Amended requirements for venture issuers (zombies and all)

The Canadian Securities Administrators have finalized their rule amendments to streamline and tailor disclosures by venture issuers, set to come into effect on June 30, 2015

The main effect of the changes, as summarized in the CSA’s news release, will be to bring in the following:

  • allow all venture issuers to meet interim management’s discussion and analysis requirements by preparing a brief “quarterly highlights” document;
  • allow venture issuers to use a new tailored form of executive compensation disclosure;
  • reduce the instances in which venture issuers will have to file business acquisition reports by increasing the significance threshold from 40 per cent to 100 per cent;
  • streamline prospectus disclosure requirements by reducing the number of years of company history and audited financial statements required in a venture issuer initial public offering prospectus from three to two years; and
  • strengthen corporate governance by requiring venture issuers to have an audit committee of at least three members, the majority of whom cannot be executive officers, employees or control persons of the venture issuer or of an affiliate of the venture issuer.

This is largely in line with what the CSA proposed last year, as discussed here. At that time, we noted that the CSA had discarded the most striking aspect of its previous proposals, to require venture issuers to prepare interim reports just once a year, at the six month point, rather than quarterly (IAS 34 sets out the principles and minimum content for entities preparing interim financial reports under IFRS, but leaves it to regulators in each jurisdiction to prescribe which entities should be required to publish such interim reports, or how often; other jurisdictions commonly only require six-monthly reporting, even for the largest entities). Instead, the CSA proposed a more modest concession in this area, to permit (although not require) venture issuers without significant revenue to fulfil the quarterly MD&A reporting requirement by preparing and filing a streamlined disclosure document, referred to as “quarterly highlights”, in each of their first three quarters. The quarterly highlights would consist primarily of a short discussion about the venture issuer’s operations and liquidity.

In its request for comment, the CSA stated: “Venture issuers that have significant revenue would be required to provide existing interim MD&A for interim periods because we think that larger venture issuers should provide more detailed disclosure,” and asked for specific input on this point. We suggested here that this criterion alone (one apparently subject to some subjectivity) shouldn’t necessarily be the trigger for distinguishing between different disclosure obligations; one can readily think of circumstances in which an entity without significant revenue (but with the promise of great prospects) might hold greater risks for investors than an entity with significant (but stable and predictable) revenue. The CSA apparently now takes the same view, concluding that “drawing a line to separate venture issuers for the purpose of quarterly highlights would not serve the purpose of streamlining venture issuer regulation.” It goes on: “However, investors in larger venture issuers, including those with significant revenue, may want full interim MD&A to assist them in making informed investment decisions. Issuers will likely take the needs of their investors into consideration when determining whether to provide quarterly highlights or full interim MD&A.”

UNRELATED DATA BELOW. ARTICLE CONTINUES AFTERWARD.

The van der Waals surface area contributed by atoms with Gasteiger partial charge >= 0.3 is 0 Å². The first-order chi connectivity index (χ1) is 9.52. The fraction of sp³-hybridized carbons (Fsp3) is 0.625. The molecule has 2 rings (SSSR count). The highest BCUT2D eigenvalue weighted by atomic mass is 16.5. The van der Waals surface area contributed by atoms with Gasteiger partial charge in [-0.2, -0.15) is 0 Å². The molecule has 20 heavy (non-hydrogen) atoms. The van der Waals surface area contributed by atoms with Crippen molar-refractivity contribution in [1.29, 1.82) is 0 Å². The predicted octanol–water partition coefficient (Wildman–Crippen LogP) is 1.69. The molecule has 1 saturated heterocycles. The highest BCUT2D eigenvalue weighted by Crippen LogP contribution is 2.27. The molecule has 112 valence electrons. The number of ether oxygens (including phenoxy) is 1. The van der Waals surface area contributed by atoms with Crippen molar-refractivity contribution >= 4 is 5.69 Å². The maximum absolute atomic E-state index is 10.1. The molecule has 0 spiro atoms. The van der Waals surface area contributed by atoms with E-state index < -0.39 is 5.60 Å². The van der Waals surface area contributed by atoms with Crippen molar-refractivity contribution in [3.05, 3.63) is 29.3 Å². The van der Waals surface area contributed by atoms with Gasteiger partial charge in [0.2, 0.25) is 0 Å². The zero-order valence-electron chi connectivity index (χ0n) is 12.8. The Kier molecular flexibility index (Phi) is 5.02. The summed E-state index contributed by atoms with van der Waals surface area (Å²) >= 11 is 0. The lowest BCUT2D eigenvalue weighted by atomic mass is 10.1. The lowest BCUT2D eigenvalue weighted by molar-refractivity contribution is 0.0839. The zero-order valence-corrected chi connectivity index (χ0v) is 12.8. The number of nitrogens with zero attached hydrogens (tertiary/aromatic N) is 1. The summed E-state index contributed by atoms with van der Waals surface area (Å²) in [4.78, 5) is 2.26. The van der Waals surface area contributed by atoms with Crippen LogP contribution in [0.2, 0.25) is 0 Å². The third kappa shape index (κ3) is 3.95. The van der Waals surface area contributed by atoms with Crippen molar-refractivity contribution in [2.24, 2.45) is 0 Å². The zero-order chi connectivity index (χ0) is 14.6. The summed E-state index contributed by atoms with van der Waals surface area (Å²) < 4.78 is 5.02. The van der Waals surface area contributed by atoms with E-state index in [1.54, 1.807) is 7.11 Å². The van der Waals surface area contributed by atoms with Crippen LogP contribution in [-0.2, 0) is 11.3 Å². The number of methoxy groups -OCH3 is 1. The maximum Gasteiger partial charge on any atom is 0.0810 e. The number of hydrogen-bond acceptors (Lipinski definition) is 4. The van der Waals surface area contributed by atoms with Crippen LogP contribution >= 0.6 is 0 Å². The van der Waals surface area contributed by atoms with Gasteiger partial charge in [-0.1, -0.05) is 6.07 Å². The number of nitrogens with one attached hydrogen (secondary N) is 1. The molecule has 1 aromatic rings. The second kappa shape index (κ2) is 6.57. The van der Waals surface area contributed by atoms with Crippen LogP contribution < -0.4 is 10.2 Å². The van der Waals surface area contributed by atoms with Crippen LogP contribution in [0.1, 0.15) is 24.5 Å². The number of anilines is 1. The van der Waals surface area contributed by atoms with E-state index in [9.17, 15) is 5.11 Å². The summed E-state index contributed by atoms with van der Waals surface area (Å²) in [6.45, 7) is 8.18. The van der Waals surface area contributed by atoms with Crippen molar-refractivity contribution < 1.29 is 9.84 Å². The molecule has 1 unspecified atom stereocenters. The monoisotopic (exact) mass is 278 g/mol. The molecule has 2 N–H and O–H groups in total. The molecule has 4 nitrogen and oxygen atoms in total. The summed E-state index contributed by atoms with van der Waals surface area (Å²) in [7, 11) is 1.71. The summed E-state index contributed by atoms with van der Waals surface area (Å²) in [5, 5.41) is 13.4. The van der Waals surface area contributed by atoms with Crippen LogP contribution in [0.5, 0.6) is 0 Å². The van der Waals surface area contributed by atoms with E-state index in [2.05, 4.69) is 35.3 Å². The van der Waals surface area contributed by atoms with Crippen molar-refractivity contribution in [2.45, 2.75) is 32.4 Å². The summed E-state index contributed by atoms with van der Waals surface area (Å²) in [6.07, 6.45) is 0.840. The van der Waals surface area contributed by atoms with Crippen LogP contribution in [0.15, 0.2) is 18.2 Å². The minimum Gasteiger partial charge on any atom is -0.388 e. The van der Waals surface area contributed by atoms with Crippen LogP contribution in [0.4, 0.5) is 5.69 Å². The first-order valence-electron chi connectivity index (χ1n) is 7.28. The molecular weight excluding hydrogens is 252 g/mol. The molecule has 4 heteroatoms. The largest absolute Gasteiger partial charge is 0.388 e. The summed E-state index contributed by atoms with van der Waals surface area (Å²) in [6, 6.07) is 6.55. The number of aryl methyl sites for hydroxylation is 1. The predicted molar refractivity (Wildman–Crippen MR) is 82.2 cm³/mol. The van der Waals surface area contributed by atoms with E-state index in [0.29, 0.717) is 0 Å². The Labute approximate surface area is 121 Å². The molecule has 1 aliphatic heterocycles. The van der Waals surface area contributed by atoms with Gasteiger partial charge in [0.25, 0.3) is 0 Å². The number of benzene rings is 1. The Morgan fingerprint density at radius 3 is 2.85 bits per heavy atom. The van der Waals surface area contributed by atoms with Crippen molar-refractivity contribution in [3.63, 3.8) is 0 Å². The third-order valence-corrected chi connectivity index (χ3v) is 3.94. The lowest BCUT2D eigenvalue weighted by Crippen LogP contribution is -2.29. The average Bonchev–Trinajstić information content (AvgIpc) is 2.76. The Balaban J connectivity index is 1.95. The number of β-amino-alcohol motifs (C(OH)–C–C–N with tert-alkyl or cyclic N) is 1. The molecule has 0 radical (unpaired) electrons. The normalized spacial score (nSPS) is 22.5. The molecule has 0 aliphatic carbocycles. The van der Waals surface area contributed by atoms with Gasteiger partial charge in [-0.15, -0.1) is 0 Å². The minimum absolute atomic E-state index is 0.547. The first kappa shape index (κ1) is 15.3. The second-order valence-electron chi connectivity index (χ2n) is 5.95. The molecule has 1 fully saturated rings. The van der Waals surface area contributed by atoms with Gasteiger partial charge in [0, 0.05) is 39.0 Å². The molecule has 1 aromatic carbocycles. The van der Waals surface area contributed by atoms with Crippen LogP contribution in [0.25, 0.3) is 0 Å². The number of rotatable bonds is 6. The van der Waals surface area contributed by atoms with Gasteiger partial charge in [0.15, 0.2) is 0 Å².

Through an accident of timing, the CSA finalized its project at around the same time as a report in the National Post, colourfully titled: “’Walking dead’ on the TSX Venture Exchange: How are ‘zombie’ companies surviving?” Based on recent research by Tony Simon, a co-founder of the Venture Capital Markets Association, this noted the following:

  • “The controversy started in February, when Mr. Simon published research suggesting there are about 600 “zombie” resource companies on the TSX Venture Exchange that are not meeting listing requirements and should be de-listed. His report has spread around, even getting picked up by Zero Hedge, the influential U.S. financial blog.
  • The big numbers are grim: by Mr. Simon’s calculation, these “zombies” have combined negative working capital of greater than $2 billion. Raising money has become impossible for many of these junior firms as market conditions have deteriorated over the past few years. Now they are just “walking dead” companies with no serious prospects that pose a threat to investors looking at the sector, he said.
  • So why are they still around? Mr. Simon noted that TMX Group Inc. is a profitable corporation that relies on listing fees for revenue. He believes the exchange is failing to enforce its own rules, and also blames auditors and securities regulators for not doing enough to crack down on these companies and protect investors.”

The article concludes: “However one feels about the listing debate, at some point it may make more sense for a lot of companies to just die than to be part of Tony Simon’s Walking Dead.” Of course, the CSA’s rule amendments aren’t directly concerned with these matters – 600 zombie companies still leaves several thousand venture issuers that presumably aren’t zombies, and with regard to which meaningful investment decisions can presumably still be made. Still, when the CSA notes that these amendments are “also intended to streamline the disclosure requirements for venture issuers to allow management of those issuers to focus on the growth of their business,” it might seem to beg a question about what to do with those issuers where there’s apparently no such focus…

The opinions expressed are solely those of the author

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